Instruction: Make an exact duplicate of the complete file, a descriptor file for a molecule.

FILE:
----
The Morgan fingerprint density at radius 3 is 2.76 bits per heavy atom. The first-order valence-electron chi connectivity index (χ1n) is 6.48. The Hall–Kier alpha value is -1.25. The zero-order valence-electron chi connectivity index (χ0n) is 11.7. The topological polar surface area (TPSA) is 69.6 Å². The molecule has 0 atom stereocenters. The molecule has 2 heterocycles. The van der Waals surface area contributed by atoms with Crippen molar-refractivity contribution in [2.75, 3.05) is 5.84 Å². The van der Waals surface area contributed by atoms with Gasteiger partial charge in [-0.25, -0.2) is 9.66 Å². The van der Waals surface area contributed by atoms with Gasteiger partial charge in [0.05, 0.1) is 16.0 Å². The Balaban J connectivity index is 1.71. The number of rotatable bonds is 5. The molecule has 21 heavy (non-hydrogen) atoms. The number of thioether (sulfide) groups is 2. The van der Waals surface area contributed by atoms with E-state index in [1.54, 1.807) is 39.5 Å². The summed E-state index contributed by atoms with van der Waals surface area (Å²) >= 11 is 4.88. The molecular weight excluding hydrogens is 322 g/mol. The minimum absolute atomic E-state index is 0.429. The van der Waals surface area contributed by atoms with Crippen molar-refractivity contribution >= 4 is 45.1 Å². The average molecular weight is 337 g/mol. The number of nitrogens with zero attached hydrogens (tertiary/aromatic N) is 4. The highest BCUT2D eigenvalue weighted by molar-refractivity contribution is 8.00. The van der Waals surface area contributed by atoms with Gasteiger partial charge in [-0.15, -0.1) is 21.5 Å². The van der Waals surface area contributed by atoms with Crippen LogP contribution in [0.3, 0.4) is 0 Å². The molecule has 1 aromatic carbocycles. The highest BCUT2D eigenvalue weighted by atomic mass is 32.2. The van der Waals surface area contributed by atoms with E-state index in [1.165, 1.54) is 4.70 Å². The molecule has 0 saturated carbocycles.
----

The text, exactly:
The Morgan fingerprint density at radius 3 is 2.76 bits per heavy atom. The first-order valence-electron chi connectivity index (χ1n) is 6.48. The Hall–Kier alpha value is -1.25. The zero-order valence-electron chi connectivity index (χ0n) is 11.7. The topological polar surface area (TPSA) is 69.6 Å². The molecule has 0 atom stereocenters. The molecule has 2 heterocycles. The van der Waals surface area contributed by atoms with Crippen molar-refractivity contribution in [2.75, 3.05) is 5.84 Å². The van der Waals surface area contributed by atoms with Gasteiger partial charge in [-0.25, -0.2) is 9.66 Å². The van der Waals surface area contributed by atoms with Gasteiger partial charge in [0.05, 0.1) is 16.0 Å². The Balaban J connectivity index is 1.71. The number of rotatable bonds is 5. The molecule has 21 heavy (non-hydrogen) atoms. The number of thioether (sulfide) groups is 2. The van der Waals surface area contributed by atoms with E-state index in [1.54, 1.807) is 39.5 Å². The summed E-state index contributed by atoms with van der Waals surface area (Å²) >= 11 is 4.88. The molecular weight excluding hydrogens is 322 g/mol. The minimum absolute atomic E-state index is 0.429. The van der Waals surface area contributed by atoms with Crippen molar-refractivity contribution >= 4 is 45.1 Å². The average molecular weight is 337 g/mol. The number of nitrogens with zero attached hydrogens (tertiary/aromatic N) is 4. The highest BCUT2D eigenvalue weighted by molar-refractivity contribution is 8.00. The van der Waals surface area contributed by atoms with Gasteiger partial charge in [-0.15, -0.1) is 21.5 Å². The van der Waals surface area contributed by atoms with Crippen LogP contribution in [0.3, 0.4) is 0 Å². The molecule has 1 aromatic carbocycles. The highest BCUT2D eigenvalue weighted by atomic mass is 32.2. The van der Waals surface area contributed by atoms with E-state index in [1.165, 1.54) is 4.70 Å². The molecule has 0 saturated carbocycles.